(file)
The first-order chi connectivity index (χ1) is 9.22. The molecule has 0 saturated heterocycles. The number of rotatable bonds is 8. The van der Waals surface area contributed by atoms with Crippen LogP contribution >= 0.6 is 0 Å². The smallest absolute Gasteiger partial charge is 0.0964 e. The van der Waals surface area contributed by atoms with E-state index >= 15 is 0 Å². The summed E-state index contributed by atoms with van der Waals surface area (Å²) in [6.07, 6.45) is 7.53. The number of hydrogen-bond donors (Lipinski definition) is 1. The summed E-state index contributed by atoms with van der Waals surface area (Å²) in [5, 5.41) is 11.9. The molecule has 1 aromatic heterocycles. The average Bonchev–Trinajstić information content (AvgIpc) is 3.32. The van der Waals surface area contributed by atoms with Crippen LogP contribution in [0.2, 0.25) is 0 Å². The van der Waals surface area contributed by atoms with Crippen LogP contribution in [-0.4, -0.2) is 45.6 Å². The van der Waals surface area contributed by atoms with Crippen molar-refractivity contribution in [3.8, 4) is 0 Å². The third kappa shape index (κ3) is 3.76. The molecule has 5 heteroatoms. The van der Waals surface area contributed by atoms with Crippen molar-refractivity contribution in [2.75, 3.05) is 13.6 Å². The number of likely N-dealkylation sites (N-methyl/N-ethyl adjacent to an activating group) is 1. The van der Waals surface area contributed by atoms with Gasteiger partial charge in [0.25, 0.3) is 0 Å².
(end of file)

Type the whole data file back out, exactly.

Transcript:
The first-order chi connectivity index (χ1) is 9.22. The molecule has 0 saturated heterocycles. The number of rotatable bonds is 8. The van der Waals surface area contributed by atoms with Crippen LogP contribution >= 0.6 is 0 Å². The smallest absolute Gasteiger partial charge is 0.0964 e. The van der Waals surface area contributed by atoms with E-state index >= 15 is 0 Å². The summed E-state index contributed by atoms with van der Waals surface area (Å²) in [6.07, 6.45) is 7.53. The number of hydrogen-bond donors (Lipinski definition) is 1. The summed E-state index contributed by atoms with van der Waals surface area (Å²) in [5, 5.41) is 11.9. The molecule has 1 aromatic heterocycles. The average Bonchev–Trinajstić information content (AvgIpc) is 3.32. The van der Waals surface area contributed by atoms with Crippen LogP contribution in [0.2, 0.25) is 0 Å². The van der Waals surface area contributed by atoms with Crippen LogP contribution in [-0.4, -0.2) is 45.6 Å². The van der Waals surface area contributed by atoms with Crippen molar-refractivity contribution in [3.8, 4) is 0 Å². The third kappa shape index (κ3) is 3.76. The molecule has 5 heteroatoms. The van der Waals surface area contributed by atoms with Crippen molar-refractivity contribution in [2.75, 3.05) is 13.6 Å². The number of likely N-dealkylation sites (N-methyl/N-ethyl adjacent to an activating group) is 1. The van der Waals surface area contributed by atoms with Gasteiger partial charge in [0.25, 0.3) is 0 Å².